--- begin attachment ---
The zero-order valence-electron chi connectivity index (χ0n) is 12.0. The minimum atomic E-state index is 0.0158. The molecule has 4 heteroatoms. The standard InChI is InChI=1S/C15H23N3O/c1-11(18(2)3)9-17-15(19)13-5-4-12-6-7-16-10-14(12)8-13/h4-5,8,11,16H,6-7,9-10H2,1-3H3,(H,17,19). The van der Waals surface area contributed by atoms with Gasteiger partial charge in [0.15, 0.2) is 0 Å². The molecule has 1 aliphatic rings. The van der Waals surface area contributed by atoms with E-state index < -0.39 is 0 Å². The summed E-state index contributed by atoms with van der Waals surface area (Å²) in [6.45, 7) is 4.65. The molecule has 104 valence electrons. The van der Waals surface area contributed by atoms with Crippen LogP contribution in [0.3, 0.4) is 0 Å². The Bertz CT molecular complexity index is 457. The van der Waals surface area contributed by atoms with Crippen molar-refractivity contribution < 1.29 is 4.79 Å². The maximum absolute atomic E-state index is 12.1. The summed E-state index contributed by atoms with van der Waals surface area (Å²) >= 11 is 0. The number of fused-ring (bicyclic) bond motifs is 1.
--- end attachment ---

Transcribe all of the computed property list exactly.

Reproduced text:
The zero-order valence-electron chi connectivity index (χ0n) is 12.0. The minimum atomic E-state index is 0.0158. The molecule has 4 heteroatoms. The standard InChI is InChI=1S/C15H23N3O/c1-11(18(2)3)9-17-15(19)13-5-4-12-6-7-16-10-14(12)8-13/h4-5,8,11,16H,6-7,9-10H2,1-3H3,(H,17,19). The van der Waals surface area contributed by atoms with Gasteiger partial charge in [0.15, 0.2) is 0 Å². The molecule has 1 aliphatic rings. The van der Waals surface area contributed by atoms with E-state index < -0.39 is 0 Å². The summed E-state index contributed by atoms with van der Waals surface area (Å²) in [6.45, 7) is 4.65. The molecule has 104 valence electrons. The van der Waals surface area contributed by atoms with Crippen LogP contribution in [0.3, 0.4) is 0 Å². The Bertz CT molecular complexity index is 457. The van der Waals surface area contributed by atoms with Crippen molar-refractivity contribution < 1.29 is 4.79 Å². The maximum absolute atomic E-state index is 12.1. The summed E-state index contributed by atoms with van der Waals surface area (Å²) >= 11 is 0. The number of fused-ring (bicyclic) bond motifs is 1.